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What Is Pump Priming and Why Do We Do It?

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Pump Priming is the process of removing air from a pump and suction line by filling the pump with the liquid being pumped forcing all the air, gas, or vapor contained in the passage ways to escape. Centrifugal pumps require a priming after every shutdown to avoid airlock, which occurs when the impeller is full of air; and consequently, cannot produce suction lift to bring liquid into the pump. This occurs due to water being approximately 800 times denser than air, so when the pump is primed with the pumped liquid it creates a low-pressure zone at the impeller eye. Because atmospheric pressure is greater than the created low-pressure zone, liquid is forced through the piping allowing the pump to operate as rated, but when the pump is void of liquid, meaning it is immersed in air, the pump fails to create the low-pressure zone, which causes the air to circulate within the pump as there is not enough suction lift to force the liquid upward. This is known as dry running, and if done for a prolonged period of time, will induce damage and ultimately failure to the pump. In positive displacement pumps failure to initially prime leads to a mixture of air and liquid entering the pump which could cause cavitation, a phenomenon where vapor bubbles form and expand on the suction side of the pump. Upon reaching the high-pressure discharge side of the pump, the bubbles collapse violently producing vibration and deterioration to the pumping elements.

Do all pumps need to be primed

Do All Pumps Need to Be Primed?

Both centrifugal and positive displacement pumps require priming prior to their initial start-up; however, centrifugal pumps generally need to be primed before each use, while a positive displacement pump will typically remain primed after the initial installation priming. There are exceptions to this guideline; for example, if the pump resides at a lower elevation than the supply of liquid to be pumped, such as in figure 1, then gravity will propel the liquid to flow downwards toward the pump ensuring it will always be filled with liquid (known as “flooded suction condition”). Submerged pumps are another flooded suction condition which makes priming nonessential. Lastly self-priming pumps, such as several of our GemmeCotti pumps, are designed with the ability to prime themselves automatically when operating under a suction lift. Self-priming pumps will still need to be primed before their initial run and between extended periods of inaction.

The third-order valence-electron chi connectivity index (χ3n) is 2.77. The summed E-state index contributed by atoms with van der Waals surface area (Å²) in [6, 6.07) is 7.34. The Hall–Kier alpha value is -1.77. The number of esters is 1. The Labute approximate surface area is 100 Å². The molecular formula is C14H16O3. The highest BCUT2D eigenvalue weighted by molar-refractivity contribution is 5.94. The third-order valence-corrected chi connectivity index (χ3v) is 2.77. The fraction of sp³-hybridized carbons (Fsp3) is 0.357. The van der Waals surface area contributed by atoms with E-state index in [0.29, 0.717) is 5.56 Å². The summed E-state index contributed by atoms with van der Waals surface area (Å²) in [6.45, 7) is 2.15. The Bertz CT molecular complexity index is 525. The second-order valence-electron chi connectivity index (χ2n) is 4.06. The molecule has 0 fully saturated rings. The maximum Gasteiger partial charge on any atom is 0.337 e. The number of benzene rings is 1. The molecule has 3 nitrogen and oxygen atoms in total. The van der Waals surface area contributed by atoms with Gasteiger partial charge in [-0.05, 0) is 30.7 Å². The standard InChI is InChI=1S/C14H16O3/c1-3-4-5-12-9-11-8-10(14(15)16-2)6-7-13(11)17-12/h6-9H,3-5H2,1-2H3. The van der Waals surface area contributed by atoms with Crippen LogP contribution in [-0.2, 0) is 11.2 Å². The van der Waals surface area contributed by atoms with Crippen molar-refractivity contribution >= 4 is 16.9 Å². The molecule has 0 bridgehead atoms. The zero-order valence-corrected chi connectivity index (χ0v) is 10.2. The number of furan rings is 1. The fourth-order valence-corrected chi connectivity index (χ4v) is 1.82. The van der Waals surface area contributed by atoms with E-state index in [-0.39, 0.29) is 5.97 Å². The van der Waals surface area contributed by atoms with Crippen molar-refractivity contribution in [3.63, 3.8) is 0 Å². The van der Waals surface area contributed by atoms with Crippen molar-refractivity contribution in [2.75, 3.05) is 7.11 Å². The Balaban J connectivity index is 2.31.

How to Prime a Pump

We recommend manual priming as the simplest way to prime a pump for operation. Manual priming is achieved by directly pouring the pumped liquid into the pump’s suction while the air vent valve is open; once liquid begins escaping from the air vent valve, all valves can be closed and the pump is ready for operation. In some situations, the pump can be located in an area that is difficult to access, which makes a manual prime problematic. In these situations, a second device such as an ejector, can also be used to flood the suction. An ejector operates by creating a vacuum inside the suction line of the pump that pulls the liquid upward through the suction piping to the pump elevation. This is demonstrated in figure 2. Other solutions include installing a foot valve on the suction side of the pump, as seen in figure 3. When the pump is turned off, the valve is closed and this prevents gravity from pulling the liquid back downward through the suction pipe to its original revisor. Shanley Pump has experts on standby waiting to help with any pump questions you may have on priming your pump. Use the form below or call us at 847-439-9200.

How to prime a pump
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*Shanley Pump Group is not affiliated with nor distributor for Seepex®, Allweiler®, Moyno®, Tarby®, Netzsch®, or Continental Inc.® all referenced product names, brands, models, or part numbers is solely for identification purposes. Seepex® is a registered trademark of Seepex®. Moyno® and Tarby® are registered trademarks of Robins and Myers® and NOV®, Netzsch® Incorporated is a registered trademark of the Netzsch® Group, Allweiler® is a registered trademark of Colfax® Corporations Continental® Pumps is a Trademark of Continental® Ultra Pumps.